Summary: We can see in this passage an example of what believer’s should do in times of trouble.
A Study of the Book of Luke
Sermon # 62
When Trouble Comes
After finishing the Passover meal, Jesus left the upper room and led his disciples to the Mount of Olives where they had been spending the last few nights. As Jesus entered the garden it was the end of a long and difficult day, at the end of a long and difficult week. Probably most of us can identify with that description.
Luke in his usual abbreviated fashion describes for us what occurs on the Mount of Olives. He makes no mention of the eight disciples who were left at the garden gate (Matt 26:36), nor of the three (John, James and Peter) who accompanied Jesus into the grove (Matt 26:37). Nor does he mention that three separate times during the evening that Jesus comes and find his disciples sleeping. On the other hand Luke alone tells us of the sweat that drops like blood from Jesus as he prayed and he alone tells us that Jesus told this disciples to pray so that they would not enter into temptation. It is also true that Luke more than any of the other accounts rivets our attention to the soul-piercing anguish that Jesus experienced in the garden.
We find the story in Luke 22, beginning in verse thirty-nine, “Coming out, He went to the Mount of Olives, as He was accustomed, and His disciples also followed Him. (40) When He came to the place, He said to them, ‘Pray that you may not enter into temptation.’(41) And He was withdrawn from them about a stone’s throw and He knelt down and prayed, (42) saying, ‘Father, if it is Your will, take this cup away from Me; nevertheless not my will, but Yours be done.’ (43) Then an angel appeared to Him from heaven, strengthening Him. (44) And being in agony, He prayed more earnestly. Then His sweat became like great drops of blood falling down to the ground. (45) When He rose up in prayer, and had come to His disciples, He found them sleeping from sorrow. (46) Then He said to them, ‘Why do you sleep? Rise and pray, lest you enter into temptation.”
There are lessons here about dealing with times of great trouble if we wish to see them. For we can see in this passage an example of what believer’s should do in times of trouble.
I think that first we need to get a feel for the circumstances that Jesus was in. Mark in his parallel report (14:33) states that it was at this time that Jesus “began to be troubled and deeply distressed.” Jesus’ statement to his disciples recorded in Matthew (26:38) helps us to see just how serious this situation was when he said, “My soul is exceeding sorrowful, even unto death.” When Jesus said his “soul was sorrowful even unto death,” this is not merely an overstatement for effect. Jesus was literally near death. Did you know that a person can actually die from grief and sorrow?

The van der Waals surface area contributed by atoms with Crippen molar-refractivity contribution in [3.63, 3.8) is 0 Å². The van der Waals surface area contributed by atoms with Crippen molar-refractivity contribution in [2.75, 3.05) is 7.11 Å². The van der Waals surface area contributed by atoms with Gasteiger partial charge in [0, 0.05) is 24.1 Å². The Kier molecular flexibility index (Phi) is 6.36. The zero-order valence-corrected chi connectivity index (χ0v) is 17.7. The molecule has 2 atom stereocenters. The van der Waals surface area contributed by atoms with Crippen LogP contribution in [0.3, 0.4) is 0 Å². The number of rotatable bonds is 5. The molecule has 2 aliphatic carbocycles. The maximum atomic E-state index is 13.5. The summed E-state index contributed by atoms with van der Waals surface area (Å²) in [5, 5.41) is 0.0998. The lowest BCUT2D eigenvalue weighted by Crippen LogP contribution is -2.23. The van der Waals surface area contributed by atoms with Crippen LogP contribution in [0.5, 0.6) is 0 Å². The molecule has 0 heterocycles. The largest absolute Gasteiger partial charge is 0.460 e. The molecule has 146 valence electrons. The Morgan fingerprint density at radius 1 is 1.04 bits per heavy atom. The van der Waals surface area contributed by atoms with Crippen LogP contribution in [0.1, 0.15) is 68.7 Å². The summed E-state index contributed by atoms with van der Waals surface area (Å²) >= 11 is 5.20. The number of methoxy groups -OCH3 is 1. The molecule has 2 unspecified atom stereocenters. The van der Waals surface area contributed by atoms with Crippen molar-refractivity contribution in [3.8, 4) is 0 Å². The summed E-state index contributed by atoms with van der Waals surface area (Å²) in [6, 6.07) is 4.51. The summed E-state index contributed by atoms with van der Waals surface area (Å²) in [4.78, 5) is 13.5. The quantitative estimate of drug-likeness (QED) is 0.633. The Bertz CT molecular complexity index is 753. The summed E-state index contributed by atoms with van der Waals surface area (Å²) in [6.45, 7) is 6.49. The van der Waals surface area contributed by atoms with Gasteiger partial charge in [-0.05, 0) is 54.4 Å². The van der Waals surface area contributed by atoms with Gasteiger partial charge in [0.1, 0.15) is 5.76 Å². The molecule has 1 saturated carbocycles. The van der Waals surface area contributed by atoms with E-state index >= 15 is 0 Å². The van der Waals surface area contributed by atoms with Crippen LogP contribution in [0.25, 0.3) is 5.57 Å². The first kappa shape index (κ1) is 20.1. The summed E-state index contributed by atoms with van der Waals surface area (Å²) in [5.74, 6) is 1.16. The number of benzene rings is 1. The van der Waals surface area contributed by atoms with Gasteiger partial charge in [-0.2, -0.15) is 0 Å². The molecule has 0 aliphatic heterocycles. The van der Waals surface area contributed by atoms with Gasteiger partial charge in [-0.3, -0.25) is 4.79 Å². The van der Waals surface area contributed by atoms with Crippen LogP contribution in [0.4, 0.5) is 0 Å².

Jesus is in deep agony. What is the cause of this agony? How can we account for the deep agony that the Lord underwent in the garden? What reason can we give for the intense suffering, both mental and physical, which he endured? There is only one satisfactory answer. The cause of his agony was our sin. The depth of his agony should give us some idea of our debt to Christ.
Jesus was facing a fear that not only made Him sweat but his sweat actually turned to blood. In verse forty-four we read, “And being in agony, He prayed more earnestly. Then His sweat became like great drops of blood falling down to the ground.” They call this condition Hematridrosis.
This is a rare physical phenomenon in which under great emotional stress, the tiny blood vessels rupture in the sweat glands and produce a mixture of blood and sweat. [Warren Wiersbe. Be Courageous. (Wheaton, Illinois: Victor Books, 1989). p. 119]
Now having seen how severe the trial that faced Jesus I want us to see how he handled those pressures.
First, When Trials Threatened to Squeeze the Life Out of Jesus He – Didn’t Shut Others Out.
When life get really tough we as humans often resort to isolating ourselves, cutting ourselves off from all human contact. But that is not what we see in the example of Jesus. Jesus didn’t go it alone, and if Jesus needed others around how much more is that true of you and I. Jesus knew what he was up against and he took the three people who were closest to him to pray. When the going gets tough it may be time to get others to help us. There is power in partnership. They hold us up in battle. The hold us up when we are weak. So when things get tough, don’t shut everyone out. Solomon, the wisest man who ever lived, wrote in Eccles. 4:12, “Though one may be overpowered, two can defend themselves. A cord of three strands is not quickly broken.”